PARENTS

Accidents And Parental Guilt

14/08/2014 16:55 | Updated 22 May 2015

Boy giving thumbs up sign with broken arm in cast

"I don't want to jinx it," says my wife, "but we haven't been there in a while."

She's pointing towards Warwick Hospital as we drive past, the scene of many visits in our six or so years of being parents. We've found ourselves within the walls of its wards with each of our children at some point: there was the time Isaac had some kind of bowel infection, or when Noah broke his arm, or when Jemima got gastroenteritis. I shudder to think how many hours we have spent in A&E with a sick or injured child.

My wife has jinxed it, of course, because that's how cruel the universe can be, and so now it's simply a case of waiting for the next time one of the children contracts an illness or thinks he's Superman and jumps head-first onto the patio (I'm looking at you, Noah), and we're rushing down to hospital.

The thing is, as a parent you worry - not just about the welfare of your child, but how you are perceived by the hospital staff. Due to the many illnesses and injuries we've experienced over the years, the NHS must have a medical file on us the thickness of three Harry Potter novels.

Combine this with every parent's worst nightmare: that somehow your child will be taken away from you through some form of injustice, that one day there'll be a knock at the door and a social worker will just drive your children off in a van, or something, when you've not done anything wrong. The result is a cocktail of irrational concerns which panics you more than anything.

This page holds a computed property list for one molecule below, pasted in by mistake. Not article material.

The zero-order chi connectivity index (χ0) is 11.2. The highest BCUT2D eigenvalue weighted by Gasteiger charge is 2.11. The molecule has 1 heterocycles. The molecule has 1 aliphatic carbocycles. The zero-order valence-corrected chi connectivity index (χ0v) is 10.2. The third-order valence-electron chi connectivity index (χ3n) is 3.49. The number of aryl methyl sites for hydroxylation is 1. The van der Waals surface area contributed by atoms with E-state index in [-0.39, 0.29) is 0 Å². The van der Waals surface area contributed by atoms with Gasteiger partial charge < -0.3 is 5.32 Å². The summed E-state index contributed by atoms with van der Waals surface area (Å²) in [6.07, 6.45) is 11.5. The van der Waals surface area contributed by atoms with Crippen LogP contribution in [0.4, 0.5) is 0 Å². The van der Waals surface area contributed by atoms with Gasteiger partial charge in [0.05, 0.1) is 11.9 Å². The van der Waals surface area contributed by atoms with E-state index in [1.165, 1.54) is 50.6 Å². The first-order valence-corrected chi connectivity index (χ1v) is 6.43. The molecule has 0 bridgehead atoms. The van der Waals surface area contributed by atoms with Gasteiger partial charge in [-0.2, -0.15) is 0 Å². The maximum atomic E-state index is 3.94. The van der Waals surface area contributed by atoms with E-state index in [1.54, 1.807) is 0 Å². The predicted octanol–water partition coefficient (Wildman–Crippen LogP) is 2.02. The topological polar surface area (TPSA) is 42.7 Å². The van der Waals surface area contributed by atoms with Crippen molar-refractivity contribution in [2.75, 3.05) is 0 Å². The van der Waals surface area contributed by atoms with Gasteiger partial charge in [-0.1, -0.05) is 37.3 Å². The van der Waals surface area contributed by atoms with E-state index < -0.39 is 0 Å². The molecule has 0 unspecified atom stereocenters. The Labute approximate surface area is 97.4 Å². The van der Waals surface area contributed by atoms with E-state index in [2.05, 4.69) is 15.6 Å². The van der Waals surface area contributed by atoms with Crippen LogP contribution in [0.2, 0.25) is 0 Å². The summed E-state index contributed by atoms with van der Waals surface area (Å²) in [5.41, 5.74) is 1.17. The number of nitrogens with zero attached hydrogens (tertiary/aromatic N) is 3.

This cocktail results in us feeling guilty whenever we take our children to hospital, especially after they've injured themselves; not because we should be feeling guilty - we'd never lay a finger on our children - but because you can't help it. It's the kind of scared guilt you feel when the man at the airport asks if you're carrying anything illegal in your luggage; you know you're not, but you're so worried that you're overcompensating with your innocent shake of the head that he's going to somehow think you're lying.

The full force of the law should come down on those parents who beat or otherwise abuse their children. I think I just worry too much, so that when I'm explaining to the doctor that Jemima burnt her arm because she pulled a cup of tea over herself, he's somehow thinking that I'm lying, even though I'm not.

I'll never let this irrational fear stop me from taking my children to the hospital if they need to: but, as a parent, the cocktail of concern never leaves - and it doesn't bear thinking about.

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